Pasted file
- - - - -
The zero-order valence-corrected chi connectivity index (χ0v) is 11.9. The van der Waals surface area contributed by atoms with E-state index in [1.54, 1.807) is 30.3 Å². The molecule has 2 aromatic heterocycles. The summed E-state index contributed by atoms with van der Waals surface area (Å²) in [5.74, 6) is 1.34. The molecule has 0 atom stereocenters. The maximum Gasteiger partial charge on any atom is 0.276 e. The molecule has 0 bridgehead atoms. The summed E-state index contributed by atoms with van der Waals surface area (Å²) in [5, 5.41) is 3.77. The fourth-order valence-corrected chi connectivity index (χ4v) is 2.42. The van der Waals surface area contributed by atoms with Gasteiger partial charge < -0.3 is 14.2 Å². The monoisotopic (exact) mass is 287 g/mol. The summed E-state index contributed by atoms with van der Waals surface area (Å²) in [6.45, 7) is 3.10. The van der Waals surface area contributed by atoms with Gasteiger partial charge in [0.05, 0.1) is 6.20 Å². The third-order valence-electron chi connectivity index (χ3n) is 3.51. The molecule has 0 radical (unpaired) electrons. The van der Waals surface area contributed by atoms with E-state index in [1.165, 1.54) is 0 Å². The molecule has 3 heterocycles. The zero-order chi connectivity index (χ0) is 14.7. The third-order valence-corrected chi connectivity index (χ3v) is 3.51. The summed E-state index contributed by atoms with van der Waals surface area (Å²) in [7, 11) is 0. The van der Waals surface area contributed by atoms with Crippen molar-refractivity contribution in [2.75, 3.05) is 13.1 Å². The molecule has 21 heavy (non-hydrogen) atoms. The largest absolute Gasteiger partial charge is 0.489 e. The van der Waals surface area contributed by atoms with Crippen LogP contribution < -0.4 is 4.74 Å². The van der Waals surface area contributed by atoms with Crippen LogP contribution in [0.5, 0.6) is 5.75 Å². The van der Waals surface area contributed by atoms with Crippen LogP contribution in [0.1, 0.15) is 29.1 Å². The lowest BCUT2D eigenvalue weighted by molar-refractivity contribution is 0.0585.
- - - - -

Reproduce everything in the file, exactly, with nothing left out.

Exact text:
The zero-order valence-corrected chi connectivity index (χ0v) is 11.9. The van der Waals surface area contributed by atoms with E-state index in [1.54, 1.807) is 30.3 Å². The molecule has 2 aromatic heterocycles. The summed E-state index contributed by atoms with van der Waals surface area (Å²) in [5.74, 6) is 1.34. The molecule has 0 atom stereocenters. The maximum Gasteiger partial charge on any atom is 0.276 e. The molecule has 0 bridgehead atoms. The summed E-state index contributed by atoms with van der Waals surface area (Å²) in [5, 5.41) is 3.77. The fourth-order valence-corrected chi connectivity index (χ4v) is 2.42. The van der Waals surface area contributed by atoms with Gasteiger partial charge < -0.3 is 14.2 Å². The monoisotopic (exact) mass is 287 g/mol. The summed E-state index contributed by atoms with van der Waals surface area (Å²) in [6.45, 7) is 3.10. The van der Waals surface area contributed by atoms with Gasteiger partial charge in [0.05, 0.1) is 6.20 Å². The third-order valence-electron chi connectivity index (χ3n) is 3.51. The molecule has 0 radical (unpaired) electrons. The van der Waals surface area contributed by atoms with E-state index in [1.165, 1.54) is 0 Å². The molecule has 3 heterocycles. The zero-order chi connectivity index (χ0) is 14.7. The third-order valence-corrected chi connectivity index (χ3v) is 3.51. The summed E-state index contributed by atoms with van der Waals surface area (Å²) in [7, 11) is 0. The van der Waals surface area contributed by atoms with Crippen molar-refractivity contribution in [2.75, 3.05) is 13.1 Å². The molecule has 21 heavy (non-hydrogen) atoms. The largest absolute Gasteiger partial charge is 0.489 e. The van der Waals surface area contributed by atoms with Crippen LogP contribution < -0.4 is 4.74 Å². The van der Waals surface area contributed by atoms with Crippen LogP contribution in [0.5, 0.6) is 5.75 Å². The van der Waals surface area contributed by atoms with Crippen LogP contribution in [0.1, 0.15) is 29.1 Å². The lowest BCUT2D eigenvalue weighted by molar-refractivity contribution is 0.0585.